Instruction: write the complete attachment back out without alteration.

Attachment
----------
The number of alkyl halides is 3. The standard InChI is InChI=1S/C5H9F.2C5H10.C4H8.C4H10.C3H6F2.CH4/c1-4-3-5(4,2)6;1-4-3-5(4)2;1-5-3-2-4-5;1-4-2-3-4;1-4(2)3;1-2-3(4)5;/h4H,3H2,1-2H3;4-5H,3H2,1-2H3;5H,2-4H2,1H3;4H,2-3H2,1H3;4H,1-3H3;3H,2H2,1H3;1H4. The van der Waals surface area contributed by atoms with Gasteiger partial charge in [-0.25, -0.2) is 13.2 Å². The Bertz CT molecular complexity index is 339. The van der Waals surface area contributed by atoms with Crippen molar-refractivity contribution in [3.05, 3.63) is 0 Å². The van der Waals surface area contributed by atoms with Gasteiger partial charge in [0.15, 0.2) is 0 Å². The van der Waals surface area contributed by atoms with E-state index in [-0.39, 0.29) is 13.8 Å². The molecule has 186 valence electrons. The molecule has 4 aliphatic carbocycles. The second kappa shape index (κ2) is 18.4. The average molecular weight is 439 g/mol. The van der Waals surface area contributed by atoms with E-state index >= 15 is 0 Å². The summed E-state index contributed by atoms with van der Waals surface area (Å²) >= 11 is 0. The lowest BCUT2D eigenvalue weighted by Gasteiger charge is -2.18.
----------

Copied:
The number of alkyl halides is 3. The standard InChI is InChI=1S/C5H9F.2C5H10.C4H8.C4H10.C3H6F2.CH4/c1-4-3-5(4,2)6;1-4-3-5(4)2;1-5-3-2-4-5;1-4-2-3-4;1-4(2)3;1-2-3(4)5;/h4H,3H2,1-2H3;4-5H,3H2,1-2H3;5H,2-4H2,1H3;4H,2-3H2,1H3;4H,1-3H3;3H,2H2,1H3;1H4. The van der Waals surface area contributed by atoms with Gasteiger partial charge in [-0.25, -0.2) is 13.2 Å². The Bertz CT molecular complexity index is 339. The van der Waals surface area contributed by atoms with Crippen molar-refractivity contribution in [3.05, 3.63) is 0 Å². The van der Waals surface area contributed by atoms with Gasteiger partial charge in [0.15, 0.2) is 0 Å². The van der Waals surface area contributed by atoms with E-state index in [-0.39, 0.29) is 13.8 Å². The molecule has 186 valence electrons. The molecule has 4 aliphatic carbocycles. The second kappa shape index (κ2) is 18.4. The average molecular weight is 439 g/mol. The van der Waals surface area contributed by atoms with E-state index >= 15 is 0 Å². The summed E-state index contributed by atoms with van der Waals surface area (Å²) >= 11 is 0. The lowest BCUT2D eigenvalue weighted by Gasteiger charge is -2.18.